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10 tips for encouraging children to love reading

Published on July 11, 2017

10 tips for encouraging children to love reading

Michael Beste, MD
Family Medicine
CentraCare Health - Melrose Clinic

Encouraging Summer Reading

Summer vacation shouldn’t be a break from healthy habits. Help your kids to read every day to keep up their reading skills. Here are a couple of ways to help:

  • Visit the library as a family.
  • Encourage good habits. Let your kids choose what they want to read.
  • Set a good example. Turn off the TV and your devices so you can read when your child does. Or better yet, read the same book together.

Encouraging Children to Read

  1. Make reading part of everyday routines. Incorporating books into the naptime and bedtime routines is a great way to help kids unwind and prepare to sleep. Instead of going to the television on a lazy Saturday, start a chapter book that you can read aloud to your children.
  2. Be an example. Letting your children see you reading will go much farther than simply ordering them to read. Read a variety of materials that interest you and allow your child to ask questions about your chosen book or magazine.
  3. Start young. From birth you can introduce the love of books to children. Give them board books that can withstand chewing and curiosity. Provide a variety of books on a wide range of topics as your child grows.
  4. Keep reading fun. Choose reading materials that interest your child to keep them engaged. Allow your child to pick the book. If you are upbeat and enjoying the book your child is more likely to as well.
  5. Read out loud. Research demonstrates that reading aloud builds children’s vocabulary, increases comprehension and helps develop literacy. It also is a wonderful bonding time.
  6. Set books out. Make books readily available throughout the house so reading books is an easy choice during downtime. Also keep books in the vehicle so they can read during the commute or long trips.
  7. Take regular trips to your local public library. Get your child his/her own library card and allow them to pick out their own books. Take advantage of the variety of free programming the library offers. If your library has a children’s area allow time for free play and exploration.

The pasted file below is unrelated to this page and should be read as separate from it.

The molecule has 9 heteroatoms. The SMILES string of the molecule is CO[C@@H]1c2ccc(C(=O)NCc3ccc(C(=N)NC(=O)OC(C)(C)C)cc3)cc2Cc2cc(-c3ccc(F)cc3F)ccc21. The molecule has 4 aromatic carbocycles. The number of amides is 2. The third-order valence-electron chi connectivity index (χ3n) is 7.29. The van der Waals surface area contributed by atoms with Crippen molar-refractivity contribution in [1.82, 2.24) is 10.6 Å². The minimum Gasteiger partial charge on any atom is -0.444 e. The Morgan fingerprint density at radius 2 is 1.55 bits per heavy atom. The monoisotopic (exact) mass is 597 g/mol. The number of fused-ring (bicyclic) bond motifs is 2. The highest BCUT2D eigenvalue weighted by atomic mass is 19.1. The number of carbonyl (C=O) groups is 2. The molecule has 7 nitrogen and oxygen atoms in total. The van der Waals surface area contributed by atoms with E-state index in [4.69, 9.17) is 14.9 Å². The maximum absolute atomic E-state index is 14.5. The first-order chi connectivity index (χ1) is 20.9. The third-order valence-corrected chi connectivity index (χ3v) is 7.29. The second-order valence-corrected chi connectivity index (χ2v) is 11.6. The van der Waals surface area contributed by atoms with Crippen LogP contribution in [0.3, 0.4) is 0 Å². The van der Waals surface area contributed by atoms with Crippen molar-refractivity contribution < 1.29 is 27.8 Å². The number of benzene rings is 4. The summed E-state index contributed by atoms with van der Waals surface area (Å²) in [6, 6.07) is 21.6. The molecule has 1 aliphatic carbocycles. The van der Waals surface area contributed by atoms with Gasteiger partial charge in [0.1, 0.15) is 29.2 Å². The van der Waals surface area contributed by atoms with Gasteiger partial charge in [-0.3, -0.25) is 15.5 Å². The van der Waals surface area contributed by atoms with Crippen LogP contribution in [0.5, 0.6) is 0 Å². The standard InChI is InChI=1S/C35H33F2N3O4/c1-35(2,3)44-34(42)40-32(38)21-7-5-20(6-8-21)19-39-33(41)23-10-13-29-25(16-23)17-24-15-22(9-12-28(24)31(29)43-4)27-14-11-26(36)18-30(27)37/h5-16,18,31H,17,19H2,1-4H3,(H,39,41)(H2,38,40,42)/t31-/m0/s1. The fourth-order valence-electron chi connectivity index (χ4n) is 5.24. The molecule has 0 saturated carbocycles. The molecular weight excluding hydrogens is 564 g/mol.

8. Create incentives. Help your child set a goal of how many books they want to read or encourage them to read a variety of genres. Track their progress. For younger children try a sticker chart. For older children create a BINGO card with different genres for the spaces (Mystery, Historical Fiction, How-to book, Nonfiction, Biography, Poetry, Fantasy, Classic Fiction, ect.). When they accomplish their goal allow them to pick out a special book or choose a family activity.
  9. Listen to audio books while driving. Use time spent in the car to listen to audio books than can be purchased through streaming services, on CD or borrowed from the library. Audio books can be especially helpful for long trips and can be an activity for the entire family.
  10. Read books while waiting. Pack books along when you know you will be waiting at appointments, a siblings sporting event or in the carpool lane.

“You may have tangible wealth untold, caskets of jewels and coffers of gold. Richer than I you can never be, I had parents who read to me.” - S. Gillilan

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About the Author

Michael Beste, MDMichael Beste, MD
Family Medicine
CentraCare Health - Melrose Clinic
Learn more about Dr. Beste

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